Wednesday

1st Apr 2020

EU lobby register blasted as wildly inaccurate

  • Several firms appear to have entered inaccurate data in the EU's lobby registry (Photo: Jorge Franganillo)

The European Commission has attracted fresh criticism over its fledgling EU lobby register, with new analysis suggesting that data for five out of the top 15 entries is likely to be inaccurate.

The number crunching exercise carried out using software robots by the pro-transparency coalition group Alter-EU on Monday evening (27 September) suggests many entrants have erroneously entered annual turnover figures rather than their EU lobbying budgets, placing them artificially high on EU register which was set up three years ago. Others appear to have simply misunderstood the term 'EU lobbying'.

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As a result, one individual who pledged €5 million to the UK Conservative party and describes his aim as the setting up of a "university lottery for European universities" finds himself in eight position on the list.

Another surprisingly high entry is the Greek electronics firm, Prisma Electronics SA, which registered in tenth position after it declared its annual expenditure on EU lobbying as €3.9 million. The firm's website says the company's annuals sales are US$2.5 million - US$5 million, however. No one was available for available for an immediate comment.

"These companies do not have bad intentions, they just appear to have made a mistake in their reporting," Olivier Hoedeman, a researcher involved in the data crunching, told this website. "The commission should be monitoring this, there must be a huge number of inaccurate entries," he added.

At the same time, Alter-EU's exercise in arranging the 3000 entrants on the list according to their stated expenditure on EU lobbying has thrown up a number of figures which the group describes as "impossibly small", while other companies are noticeable through their complete absence from the register.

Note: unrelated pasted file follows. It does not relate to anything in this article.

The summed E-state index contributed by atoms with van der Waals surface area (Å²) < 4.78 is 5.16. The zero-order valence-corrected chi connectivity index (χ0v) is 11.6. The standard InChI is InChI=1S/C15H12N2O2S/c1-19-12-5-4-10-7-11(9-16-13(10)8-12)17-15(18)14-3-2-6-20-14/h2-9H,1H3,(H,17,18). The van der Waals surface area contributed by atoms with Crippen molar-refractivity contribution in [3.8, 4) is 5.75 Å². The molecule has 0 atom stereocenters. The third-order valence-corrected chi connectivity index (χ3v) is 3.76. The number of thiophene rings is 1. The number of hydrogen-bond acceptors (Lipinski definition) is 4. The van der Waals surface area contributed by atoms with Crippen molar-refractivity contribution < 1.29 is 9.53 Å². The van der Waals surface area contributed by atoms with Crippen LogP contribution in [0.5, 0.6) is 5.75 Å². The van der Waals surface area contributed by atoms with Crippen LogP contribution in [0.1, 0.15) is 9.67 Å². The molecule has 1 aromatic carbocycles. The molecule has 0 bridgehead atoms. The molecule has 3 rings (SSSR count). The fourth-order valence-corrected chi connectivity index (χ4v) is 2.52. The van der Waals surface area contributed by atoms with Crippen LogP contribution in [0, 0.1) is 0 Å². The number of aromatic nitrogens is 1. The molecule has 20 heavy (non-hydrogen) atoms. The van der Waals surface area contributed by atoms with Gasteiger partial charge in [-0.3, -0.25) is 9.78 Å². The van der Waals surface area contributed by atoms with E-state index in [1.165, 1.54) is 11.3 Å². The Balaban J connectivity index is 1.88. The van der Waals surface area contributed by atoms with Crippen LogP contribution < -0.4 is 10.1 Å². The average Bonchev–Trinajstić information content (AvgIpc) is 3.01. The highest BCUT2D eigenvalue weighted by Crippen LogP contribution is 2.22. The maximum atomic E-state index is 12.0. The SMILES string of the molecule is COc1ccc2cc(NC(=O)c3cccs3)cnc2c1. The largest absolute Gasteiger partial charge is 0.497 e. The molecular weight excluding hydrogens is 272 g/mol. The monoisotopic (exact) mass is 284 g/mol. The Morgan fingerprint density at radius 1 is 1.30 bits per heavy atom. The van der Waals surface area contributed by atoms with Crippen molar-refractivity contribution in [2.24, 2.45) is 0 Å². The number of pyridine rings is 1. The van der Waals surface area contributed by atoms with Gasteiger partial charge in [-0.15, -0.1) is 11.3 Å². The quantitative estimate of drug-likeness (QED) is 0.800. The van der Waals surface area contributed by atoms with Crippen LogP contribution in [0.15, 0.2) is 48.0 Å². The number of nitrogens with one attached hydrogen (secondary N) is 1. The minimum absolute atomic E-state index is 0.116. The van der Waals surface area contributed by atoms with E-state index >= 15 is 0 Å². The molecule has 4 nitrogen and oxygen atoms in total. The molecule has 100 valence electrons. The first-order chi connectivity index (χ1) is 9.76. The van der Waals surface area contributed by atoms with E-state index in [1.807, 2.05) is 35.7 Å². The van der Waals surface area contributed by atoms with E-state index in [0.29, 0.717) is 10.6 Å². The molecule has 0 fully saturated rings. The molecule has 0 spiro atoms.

Revolving doors

Speaking at an event in the European parliament on Tuesday, Christian Linder, a cabinet member of EU administration commissioner Maros Sefcovic, said EU rules did not enable a system of compulsory registration.

"There is no legal basis in the treaty that makes it obligatory," he told participants at an event to mark the 'International Right to Know Day'.

The EU executive body has been rocked by further allegations in recent days, related to the take-up of private sector jobs by six out of the 13 commissioners who finished their jobs in February.

Alter-EU has called for the introduction of a three-year 'cooling-off' period for former commissioners, and urged the current administration to block the new jobs occupied by Charlie McCreevy and Gunter Verheugen because of conflicts of interest.

The group said the commission's existing checks are inadequate, pointing to the work of the institution's Ad-hoc Ethical Committee as "superficial". The committee has yet to reject a single application.

In response to mounting criticism, Mr Verheugen has claimed that his job at the Royal Bank of Scotland does not involve lobbying, while his recently set-up lobby firm, the European Experience Company, is also above board as he does not officially work there.

Access to documentation

Questions over the ability of European citizens to access EU documents is another component in the increasingly heady mix of complaints, with a group of environmental lawyers recently suing the EU over alleged attempts to restrict access to information.

"The EU institutions are currently suffering from a legitimacy deficit, not a democratic deficit, so the EU can ill-afford to ignore transparency," warned European Ombudsman Nikiforos Diamandouros, co-organiser of the event.

Mr Diamandouros said more than one third of the Ombudsman's inquiries concern complaints about the lack of transparency in the EU administration, including difficulties in accessing information.

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